Goodreads Interview with Ally Condie

Goodreads recently had a Q & A with author, Ally Condie. She answers questions about her Matched series and her new standalone novel Atlantia. See what she has to say!


Christine: I felt empowered reading the Matched series. There was some organic way in which it motivated me. What, above all, do you hope young women hear from reading your books?

Honestly, first of all, I want them to enjoy the story. I want them to care about the characters and see themselves in the pages, and for each reader to feel like there was something in the books for them. And I think that, above all, I’d love for them to come away from the books feeling inspired to create, to do whatever it is they love and believe in.

Alyssa: Ever since I first read the Matched series, I wondered about the different meanings behind the colors of the books. Why did you choose these certain colors for the book covers and the pills (green for Matched and calming pills, blue for Crossedand the pills that are said to keep you alive but actually kill, and red for Reached and the pills that erase your memory), and how do the colors of the books and the certain pills correspond? 

I chose those colors for specific reasons: Green often represents growth (which is what we see happen with Cassia in Matched), blue represents water and change (which is what we see in Crossed), and red represents blood and battle (which is what happens in Reached). So I wanted each book and each tablet to connect to those symbols. It was great, because even though I don’t get to choose the book covers at all, the cover designer took those colors and made them the covers of each book. Which I loved, of course, and which I think really helped tie it all together visually.

Kelly: Also, did Cassias’s dress being green also have to do with the green pill symbolically? 

It did, yes. Green is traditionally a symbol of growth and renewal, and I wanted that for Cassia. I also liked the literal connection to her inner self (her green eyes) and to the world around her (like the greenspaces). There’s a line that Grandfather says in Matched that specifically references that connection. It’s those things—growing, connecting, believing in herself—that give her the strength to resist taking the green tablet.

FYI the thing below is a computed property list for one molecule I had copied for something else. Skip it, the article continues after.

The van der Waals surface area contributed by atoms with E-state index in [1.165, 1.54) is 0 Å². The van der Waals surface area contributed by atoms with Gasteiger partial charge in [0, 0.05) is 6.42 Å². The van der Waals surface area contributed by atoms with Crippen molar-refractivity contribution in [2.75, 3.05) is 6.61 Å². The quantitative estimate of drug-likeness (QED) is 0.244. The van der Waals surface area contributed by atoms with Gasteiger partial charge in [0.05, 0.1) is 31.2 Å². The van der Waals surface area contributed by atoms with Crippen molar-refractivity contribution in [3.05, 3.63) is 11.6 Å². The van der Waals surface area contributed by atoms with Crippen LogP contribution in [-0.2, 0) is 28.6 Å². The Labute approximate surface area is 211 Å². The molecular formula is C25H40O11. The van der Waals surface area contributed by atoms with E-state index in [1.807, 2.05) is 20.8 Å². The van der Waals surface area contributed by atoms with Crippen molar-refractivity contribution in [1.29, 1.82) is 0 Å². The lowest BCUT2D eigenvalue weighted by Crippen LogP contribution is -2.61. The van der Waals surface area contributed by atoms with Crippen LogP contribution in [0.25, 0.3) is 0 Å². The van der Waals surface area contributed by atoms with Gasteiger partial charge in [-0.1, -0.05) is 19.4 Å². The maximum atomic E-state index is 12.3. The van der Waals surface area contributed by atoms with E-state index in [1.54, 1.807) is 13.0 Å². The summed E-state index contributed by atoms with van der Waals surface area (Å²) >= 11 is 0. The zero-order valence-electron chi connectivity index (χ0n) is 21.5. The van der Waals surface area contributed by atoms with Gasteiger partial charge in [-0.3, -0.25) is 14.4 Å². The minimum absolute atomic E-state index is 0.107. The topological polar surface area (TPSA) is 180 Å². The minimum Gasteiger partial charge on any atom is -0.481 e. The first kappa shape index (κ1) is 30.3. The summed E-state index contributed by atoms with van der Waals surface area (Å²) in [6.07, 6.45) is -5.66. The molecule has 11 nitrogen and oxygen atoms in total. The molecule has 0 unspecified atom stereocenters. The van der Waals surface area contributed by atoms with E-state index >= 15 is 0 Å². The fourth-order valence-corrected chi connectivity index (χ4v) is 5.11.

mckenna_toggs: What’s it like transitioning into a new book/series? Are there still parts of Matched you miss or want to go back to?

It’s actually been great transitioning into the new book (Atlantia is a stand-alone). It was fun to write a story that began and ended in one book and to know that I could put it all on the page and not have to save anything for future books. I loved creating the underwater world, and I loved getting to know Rio, the main character. I do still miss the Matched series, because I spent a lot of time with those characters, and I loved telling their story. But I feel like they all ended up where they needed to be. That said, I do wonder what really happened to Indie now and then… 😉
Cullen: What is the first sentence you wrote for Atlantia? Did you happen to keep it intact or did you rewrite it?

I don’t know if I can remember the first sentence I wrote for Atlantia, unfortunately. But I do remember that I wrote the last line of the book fairly early on, and that it stayed the same. I had to fight a little to keep it that way, but it was very important to me. It felt like that last sentence defined the book and the characters in it.

Raquel: I would love to know what inspired you to write about sirens. What I loved about the Matched series is how it surprised me. I expected a soft love story but got a gritty survival romance. I wonder if Atlantia will surprise us and change the way we think about mermaids. How are the sirens from Atlantia different from our popular (yet still lovely) Little Mermaid? Are they good or evil? 

I hope Atlantia surprises you! 🙂 There aren’t any mermaids in Atlantia, but the story was heavily influenced by The Little Mermaid (the Hans Christian Andersen tale, NOT the Disney version). The original fairy tale is dark and beautiful, and the character longs to be above in a way that is extremely poignant—and the story has a very sad ending! (SPOILER: In the real version the little mermaid DOES NOT get the prince! She dies!) I wanted my character Rio to have that same longing and suffering that the original tale had. And then I think the idea of water automatically led me to the idea of sirens and to their voices and to what would happen if someone had to suppress their voice and who they are (as Rio has to do with her voice). The sirens in the book are good and evil. They are complicated. They are very, very human.

For the full interview click HERE

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